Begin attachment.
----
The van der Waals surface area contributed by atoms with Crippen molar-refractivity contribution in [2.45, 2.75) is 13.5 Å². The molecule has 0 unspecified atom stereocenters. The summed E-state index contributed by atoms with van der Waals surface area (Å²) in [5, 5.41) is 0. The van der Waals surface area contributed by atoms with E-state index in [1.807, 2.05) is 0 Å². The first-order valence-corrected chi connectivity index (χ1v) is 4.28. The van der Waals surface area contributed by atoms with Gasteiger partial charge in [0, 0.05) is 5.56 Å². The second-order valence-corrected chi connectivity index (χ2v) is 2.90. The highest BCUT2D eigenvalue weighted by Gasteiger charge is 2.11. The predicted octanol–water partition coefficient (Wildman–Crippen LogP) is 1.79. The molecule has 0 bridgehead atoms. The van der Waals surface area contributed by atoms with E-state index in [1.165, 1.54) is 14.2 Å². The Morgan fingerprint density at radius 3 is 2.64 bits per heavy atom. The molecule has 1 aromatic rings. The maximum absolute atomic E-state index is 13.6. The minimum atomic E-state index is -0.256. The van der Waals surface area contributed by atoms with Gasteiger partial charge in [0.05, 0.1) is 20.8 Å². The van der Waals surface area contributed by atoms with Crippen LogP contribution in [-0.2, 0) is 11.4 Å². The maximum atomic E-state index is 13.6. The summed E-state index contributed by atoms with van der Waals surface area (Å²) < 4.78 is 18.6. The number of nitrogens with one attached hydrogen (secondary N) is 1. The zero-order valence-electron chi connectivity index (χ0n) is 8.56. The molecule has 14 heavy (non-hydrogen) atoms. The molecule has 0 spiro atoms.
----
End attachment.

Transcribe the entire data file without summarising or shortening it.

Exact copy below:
The van der Waals surface area contributed by atoms with Crippen molar-refractivity contribution in [2.45, 2.75) is 13.5 Å². The molecule has 0 unspecified atom stereocenters. The summed E-state index contributed by atoms with van der Waals surface area (Å²) in [5, 5.41) is 0. The van der Waals surface area contributed by atoms with E-state index in [1.807, 2.05) is 0 Å². The first-order valence-corrected chi connectivity index (χ1v) is 4.28. The van der Waals surface area contributed by atoms with Gasteiger partial charge in [0, 0.05) is 5.56 Å². The second-order valence-corrected chi connectivity index (χ2v) is 2.90. The highest BCUT2D eigenvalue weighted by Gasteiger charge is 2.11. The predicted octanol–water partition coefficient (Wildman–Crippen LogP) is 1.79. The molecule has 0 bridgehead atoms. The van der Waals surface area contributed by atoms with E-state index in [1.165, 1.54) is 14.2 Å². The Morgan fingerprint density at radius 3 is 2.64 bits per heavy atom. The molecule has 1 aromatic rings. The maximum absolute atomic E-state index is 13.6. The minimum atomic E-state index is -0.256. The van der Waals surface area contributed by atoms with Gasteiger partial charge in [0.05, 0.1) is 20.8 Å². The van der Waals surface area contributed by atoms with Crippen LogP contribution in [-0.2, 0) is 11.4 Å². The maximum atomic E-state index is 13.6. The summed E-state index contributed by atoms with van der Waals surface area (Å²) < 4.78 is 18.6. The number of nitrogens with one attached hydrogen (secondary N) is 1. The zero-order valence-electron chi connectivity index (χ0n) is 8.56. The molecule has 14 heavy (non-hydrogen) atoms. The molecule has 0 spiro atoms.